If you’re a writer, and specifically, a self-published writer, you’re a business owner. You’re probably already a pretty good writer, but perhaps less experienced with running a small business. One of the leading causes of small business failure can be traced right back to the decisions business owners make about how to spend their most valuable resource: time.
If a business owner makes $208,000 per year, he or she makes $100 per hour on a forty-hour week. She may make that kind of money because he’s very good at selling the company’s product to customers. Or maybe he’s great at maintaining and building client relationships. Or negotiating deals. Whatever the specific tasks, certain things the owner can do are more valuable and bring in more money to the business than anything else.
Business owners are entrepreneurs. They are confident in their abilities to do things themselves. It’s all to common to see that $100 per hour owner spend four hours installing the latest software upgrade on his laptop or run to the office supply store to buy new pens. These are things a ten or fifteen dollar per hour assistant could do with ease, freeing the business owner to focus on high return activities.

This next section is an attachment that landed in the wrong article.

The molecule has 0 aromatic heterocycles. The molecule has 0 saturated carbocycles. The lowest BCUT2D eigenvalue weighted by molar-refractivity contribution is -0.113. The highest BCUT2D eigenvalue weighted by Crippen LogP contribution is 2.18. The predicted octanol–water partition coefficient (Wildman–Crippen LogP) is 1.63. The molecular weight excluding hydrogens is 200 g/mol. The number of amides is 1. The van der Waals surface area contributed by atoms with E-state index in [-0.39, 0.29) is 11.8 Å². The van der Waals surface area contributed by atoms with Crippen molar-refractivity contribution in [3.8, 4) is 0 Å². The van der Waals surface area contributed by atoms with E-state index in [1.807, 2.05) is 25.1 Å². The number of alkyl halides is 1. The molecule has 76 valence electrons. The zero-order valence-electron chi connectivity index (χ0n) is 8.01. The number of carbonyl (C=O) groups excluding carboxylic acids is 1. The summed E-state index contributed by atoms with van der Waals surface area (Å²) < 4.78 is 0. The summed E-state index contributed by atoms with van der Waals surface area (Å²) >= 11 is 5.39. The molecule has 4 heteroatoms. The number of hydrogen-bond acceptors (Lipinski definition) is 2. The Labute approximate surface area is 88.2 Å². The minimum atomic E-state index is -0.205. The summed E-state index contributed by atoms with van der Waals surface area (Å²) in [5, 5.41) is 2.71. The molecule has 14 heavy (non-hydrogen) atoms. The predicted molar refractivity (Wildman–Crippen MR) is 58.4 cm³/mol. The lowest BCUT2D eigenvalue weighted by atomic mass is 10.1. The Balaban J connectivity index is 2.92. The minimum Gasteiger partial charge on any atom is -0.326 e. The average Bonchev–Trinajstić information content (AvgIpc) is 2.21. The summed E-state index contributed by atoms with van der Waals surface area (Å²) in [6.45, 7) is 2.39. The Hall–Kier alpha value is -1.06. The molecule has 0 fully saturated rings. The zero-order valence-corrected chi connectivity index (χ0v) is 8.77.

Unless you’re Hugh Howey, or one of a small group of highly successful indie authors, you’re probably not making $100 per hour writing just yet, but the general concept still applies. What is the highest and best use of your time? If you feel driven to write and publish a book, or to become a professional author, is your time better spent writing, or figuring out how to build a professional-looking website? Writing, or learning Photoshop? Writing, or setting up MailChimp for the first time?
My favorite writing advice came from Stephen King in his book, “On Writing,” where he advised simply, “Write a lot and read a lot.” If we asked him today, it’s doubtful that he’d amend his advice to include, “and learn how to format your eBooks.” If you want build and indie writing career, one of the best things you can do would be to focus on the high-return activities of writing and reading and push most of the rest out of the way.
Just like a successful small business owner.